For some people, MDMA can be addictive.2 A survey of young adult and adolescent MDMA users found that 43 percent of those who reported ecstasy use met the accepted diagnostic criteria for dependence, as evidenced by continued use despite knowledge of physical or psychological harm, withdrawal effects, and tolerance (or diminished response).3 These results are consistent with those from similar studies in other countries that suggest a high rate of MDMA dependence among users.4 MDMA abstinence-associated withdrawal symptoms include fatigue, loss of appetite, depressed feelings, and trouble concentrating.
Treatment for Addiction
There are no specific treatments for MDMA abuse. The most effective treatments for drug abuse and addiction are cognitive behavioral interventions that are designed to help modify the patient’s thinking, expectancies, and behaviors, and to increase skills in coping with life’s stressors. Drug abuse recovery support groups may be effective in combination with behavioral interventions to support long-term, drug-free recovery. There are currently no pharmacological treatments for dependence on MDMA.
Will ecstasy burn holes in my brain? No, there are already holes in your brain. In fact, this myth is derived from the actual process of ecstasy causing serotonin neurotransmitters to be dumped in mass quantities from the axon terminals in your brain. Studies have been concluded to show that prolonged use of the drug could cause your axon terminals to “dry up” if the supply of serotonin in them has been depleted too many times. However, these studies have been conducted on lab rats, that were administered 720mg (equivalent to 6 pills), injected into the bloodstream, every hour, for eight hours at a time, a dose that even a human, weighing over 200 times the amount of a lab rat could not withstand safely. These tests are precisely why the test results are seen as incomplete and inaccurate. The FDA is currently testing MDMA to be used as a prescription drug for post-traumatic stress disorder and victims of physical and sexual abuse to help them overcome their issues and is currently under strong consideration for the prevention and treatment of Parkinson’s disease. Not to mention being legal in Canada with a prescription.
· Ecstasy is the same as MDMA. This is a highly debated statement, in the experiences of TranceSafe, ecstasy is most often sold with various other chemicals adulterated into the pills (which is why this site exists). When you buy ecstasy from someone, you are normally buying a home-made MDMA synthesis which often results in the yeild of MDA or MDE and not MDMA, to make up for the shortcomings, or to help boost yields and profits, the chemists will add other chemicals into the mixture, whereas if you purchase pure MDMA (a.k.a. Molly), you are getting “the real thing”. MDMA is still sometimes called ecstasy, but be aware that they are not typically the same thing.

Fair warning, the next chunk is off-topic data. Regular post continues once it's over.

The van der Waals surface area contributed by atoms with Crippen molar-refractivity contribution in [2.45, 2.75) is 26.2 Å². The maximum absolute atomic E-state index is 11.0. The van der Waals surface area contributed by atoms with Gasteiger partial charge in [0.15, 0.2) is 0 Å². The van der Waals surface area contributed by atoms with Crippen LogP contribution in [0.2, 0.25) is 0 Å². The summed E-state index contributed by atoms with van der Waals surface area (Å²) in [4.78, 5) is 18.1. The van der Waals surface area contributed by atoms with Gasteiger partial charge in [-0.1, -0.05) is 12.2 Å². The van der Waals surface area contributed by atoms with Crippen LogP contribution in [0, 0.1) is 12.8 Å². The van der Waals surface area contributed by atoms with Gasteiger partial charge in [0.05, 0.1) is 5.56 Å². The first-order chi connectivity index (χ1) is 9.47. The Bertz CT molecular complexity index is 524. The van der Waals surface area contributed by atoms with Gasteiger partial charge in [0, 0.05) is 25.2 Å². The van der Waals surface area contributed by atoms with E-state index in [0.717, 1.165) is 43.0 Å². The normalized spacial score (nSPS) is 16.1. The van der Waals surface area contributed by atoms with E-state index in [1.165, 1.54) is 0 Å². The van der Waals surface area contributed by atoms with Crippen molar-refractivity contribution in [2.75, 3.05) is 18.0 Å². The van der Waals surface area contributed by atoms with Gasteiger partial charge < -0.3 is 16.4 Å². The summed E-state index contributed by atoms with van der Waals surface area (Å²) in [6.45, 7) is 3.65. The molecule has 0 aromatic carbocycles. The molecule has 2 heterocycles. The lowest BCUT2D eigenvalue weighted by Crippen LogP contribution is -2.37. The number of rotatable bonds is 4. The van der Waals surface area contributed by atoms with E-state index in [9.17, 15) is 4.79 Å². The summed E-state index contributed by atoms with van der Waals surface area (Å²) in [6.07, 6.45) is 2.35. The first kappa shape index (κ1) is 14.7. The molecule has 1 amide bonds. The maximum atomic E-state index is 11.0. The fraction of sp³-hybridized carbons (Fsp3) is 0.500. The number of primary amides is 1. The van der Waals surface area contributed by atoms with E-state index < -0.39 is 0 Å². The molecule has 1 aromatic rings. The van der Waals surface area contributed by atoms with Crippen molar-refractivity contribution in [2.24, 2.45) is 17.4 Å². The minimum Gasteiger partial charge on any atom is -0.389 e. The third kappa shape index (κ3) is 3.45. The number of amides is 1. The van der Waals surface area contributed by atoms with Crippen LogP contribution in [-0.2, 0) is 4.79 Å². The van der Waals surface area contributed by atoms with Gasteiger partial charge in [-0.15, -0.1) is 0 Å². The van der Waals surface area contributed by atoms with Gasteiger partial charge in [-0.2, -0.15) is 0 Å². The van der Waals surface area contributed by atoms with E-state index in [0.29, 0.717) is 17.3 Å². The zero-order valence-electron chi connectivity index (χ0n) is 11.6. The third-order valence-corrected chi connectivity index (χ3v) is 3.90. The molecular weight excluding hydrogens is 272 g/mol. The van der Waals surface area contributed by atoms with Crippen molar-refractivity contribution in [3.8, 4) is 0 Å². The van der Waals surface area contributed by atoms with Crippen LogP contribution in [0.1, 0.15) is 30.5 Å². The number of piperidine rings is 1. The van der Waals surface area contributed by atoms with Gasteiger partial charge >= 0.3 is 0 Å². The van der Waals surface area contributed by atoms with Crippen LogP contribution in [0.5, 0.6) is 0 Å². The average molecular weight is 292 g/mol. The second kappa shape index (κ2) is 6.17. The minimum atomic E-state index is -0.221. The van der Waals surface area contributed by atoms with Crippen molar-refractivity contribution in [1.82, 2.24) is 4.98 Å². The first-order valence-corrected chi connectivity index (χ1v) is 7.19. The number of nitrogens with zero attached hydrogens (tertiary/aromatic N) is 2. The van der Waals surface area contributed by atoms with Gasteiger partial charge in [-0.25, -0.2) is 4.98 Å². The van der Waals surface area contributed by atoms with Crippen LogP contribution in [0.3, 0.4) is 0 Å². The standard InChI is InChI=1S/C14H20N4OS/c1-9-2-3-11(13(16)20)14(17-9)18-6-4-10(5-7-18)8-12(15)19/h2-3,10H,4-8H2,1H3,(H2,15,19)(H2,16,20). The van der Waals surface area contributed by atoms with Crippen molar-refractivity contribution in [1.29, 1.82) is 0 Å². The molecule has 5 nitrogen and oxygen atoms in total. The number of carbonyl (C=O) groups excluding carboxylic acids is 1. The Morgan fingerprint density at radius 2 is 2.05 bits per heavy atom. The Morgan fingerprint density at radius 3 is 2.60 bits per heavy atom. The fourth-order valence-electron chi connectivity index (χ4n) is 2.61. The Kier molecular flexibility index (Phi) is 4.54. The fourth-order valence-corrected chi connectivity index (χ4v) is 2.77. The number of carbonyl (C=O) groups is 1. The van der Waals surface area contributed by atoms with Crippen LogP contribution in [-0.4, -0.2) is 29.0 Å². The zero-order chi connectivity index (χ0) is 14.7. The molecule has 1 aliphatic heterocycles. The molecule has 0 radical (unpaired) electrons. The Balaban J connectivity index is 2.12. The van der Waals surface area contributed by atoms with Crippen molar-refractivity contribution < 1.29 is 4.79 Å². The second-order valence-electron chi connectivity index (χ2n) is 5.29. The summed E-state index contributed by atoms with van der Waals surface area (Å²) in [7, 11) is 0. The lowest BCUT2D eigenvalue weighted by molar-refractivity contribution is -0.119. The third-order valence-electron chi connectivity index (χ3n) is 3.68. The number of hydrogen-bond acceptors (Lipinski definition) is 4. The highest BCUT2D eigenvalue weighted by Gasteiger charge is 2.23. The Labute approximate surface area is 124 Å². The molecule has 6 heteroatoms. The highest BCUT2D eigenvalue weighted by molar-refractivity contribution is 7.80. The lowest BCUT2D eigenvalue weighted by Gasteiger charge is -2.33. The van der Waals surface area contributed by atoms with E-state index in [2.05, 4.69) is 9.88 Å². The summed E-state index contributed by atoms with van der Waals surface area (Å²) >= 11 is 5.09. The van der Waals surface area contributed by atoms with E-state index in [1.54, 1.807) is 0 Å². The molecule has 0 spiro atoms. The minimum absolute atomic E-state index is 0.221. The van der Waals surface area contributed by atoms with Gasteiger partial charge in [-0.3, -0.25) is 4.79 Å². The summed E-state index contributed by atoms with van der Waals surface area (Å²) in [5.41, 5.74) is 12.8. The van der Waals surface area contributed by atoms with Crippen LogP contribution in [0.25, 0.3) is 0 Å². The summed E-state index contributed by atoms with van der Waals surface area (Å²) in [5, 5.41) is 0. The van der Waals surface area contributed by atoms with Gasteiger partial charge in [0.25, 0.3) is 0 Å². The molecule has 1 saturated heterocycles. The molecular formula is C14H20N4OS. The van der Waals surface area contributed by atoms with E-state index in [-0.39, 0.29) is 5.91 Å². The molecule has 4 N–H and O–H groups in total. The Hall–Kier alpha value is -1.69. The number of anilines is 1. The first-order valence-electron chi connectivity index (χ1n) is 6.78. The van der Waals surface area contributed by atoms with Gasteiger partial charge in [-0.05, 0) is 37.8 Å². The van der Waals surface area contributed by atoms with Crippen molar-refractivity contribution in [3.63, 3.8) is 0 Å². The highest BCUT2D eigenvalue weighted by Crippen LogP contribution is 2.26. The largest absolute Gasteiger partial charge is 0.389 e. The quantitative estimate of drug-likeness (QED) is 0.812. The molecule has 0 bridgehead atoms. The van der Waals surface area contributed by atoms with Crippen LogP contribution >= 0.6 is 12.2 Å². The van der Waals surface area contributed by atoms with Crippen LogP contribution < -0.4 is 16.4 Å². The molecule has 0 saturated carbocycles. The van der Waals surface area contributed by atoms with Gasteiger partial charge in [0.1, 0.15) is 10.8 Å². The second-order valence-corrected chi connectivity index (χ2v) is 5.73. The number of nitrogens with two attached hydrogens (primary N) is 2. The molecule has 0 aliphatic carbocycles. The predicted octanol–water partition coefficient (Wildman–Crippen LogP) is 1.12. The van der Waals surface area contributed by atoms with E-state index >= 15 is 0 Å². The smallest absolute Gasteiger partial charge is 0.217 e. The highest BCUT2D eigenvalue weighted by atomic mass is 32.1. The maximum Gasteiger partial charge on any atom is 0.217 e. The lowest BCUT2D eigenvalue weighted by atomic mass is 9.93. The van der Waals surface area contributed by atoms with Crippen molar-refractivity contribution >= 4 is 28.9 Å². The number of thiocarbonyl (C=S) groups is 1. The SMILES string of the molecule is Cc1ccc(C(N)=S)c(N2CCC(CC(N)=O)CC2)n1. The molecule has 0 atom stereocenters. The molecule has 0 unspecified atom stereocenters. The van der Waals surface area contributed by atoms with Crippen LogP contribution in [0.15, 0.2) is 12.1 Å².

· When you do ecstasy, you’re doing every drug there is! This is a popular misconception because ecstasy is often speckled and the color of a particular pill isn’t consistent all the way around. Those little white specks you see, and those little brown specs, are not signs of cocaine or heroin, but actually they’re dyes that were not mixed up properly during the creation of the pill, it’s a product of shoddy in-home lab work, thats all. You must look at the street value of other drugs, heroin, cocaine, lsd, are all drugs that cost approx 2 – 5 times more than a pill of ecstasy in the same quantities. If the manufacturer of your pill was yielding a 50,000 pill batch at the time of conception, he would be using about 6 kilos of MDMA, for one 120mg pill to be even 1/4 cocaine or heroin, he’d have to dump in 1.5 kilos of the additional drug. So, instead of the, $150 – $1000 that he has invested into those 50,000 pills, for another 1.5 kilos of cocaine, he’s invested $50,000 – $90,000 just to mix those pills and make a terrible product, rather than selling pure MDMA, or MDMA with caffeine, DXM, ephedrine or other cheaper chemicals that ARE commonly found in Ecstasy Pills.
Ecstasy kills people more than any other drug. This is simply not true, since 1990, according to the DEA there have only been 91 deaths in which the only drug in the users system is MDMA. Almost every ecstasy related death that has occurred has been from heat exhaustion (caused by not drinking water) or from a heart attack (caused by dancing or strenuous movement for long periods of time without resting). The victims of these deaths have shown in their autopsies to contain more than just MDMA (ecstasy), but significant amounts of marijuana, cocaine, heroin, and/or alcohol, which when mixed with MDMA which can disorient the user and make him/her unaware of the stress they are putting their bodies under, and unable to regulate their body temperatures. Compare these 91 people that have died in the past 17 years, as opposed to the 10,000+ alcohol related deaths that occur each year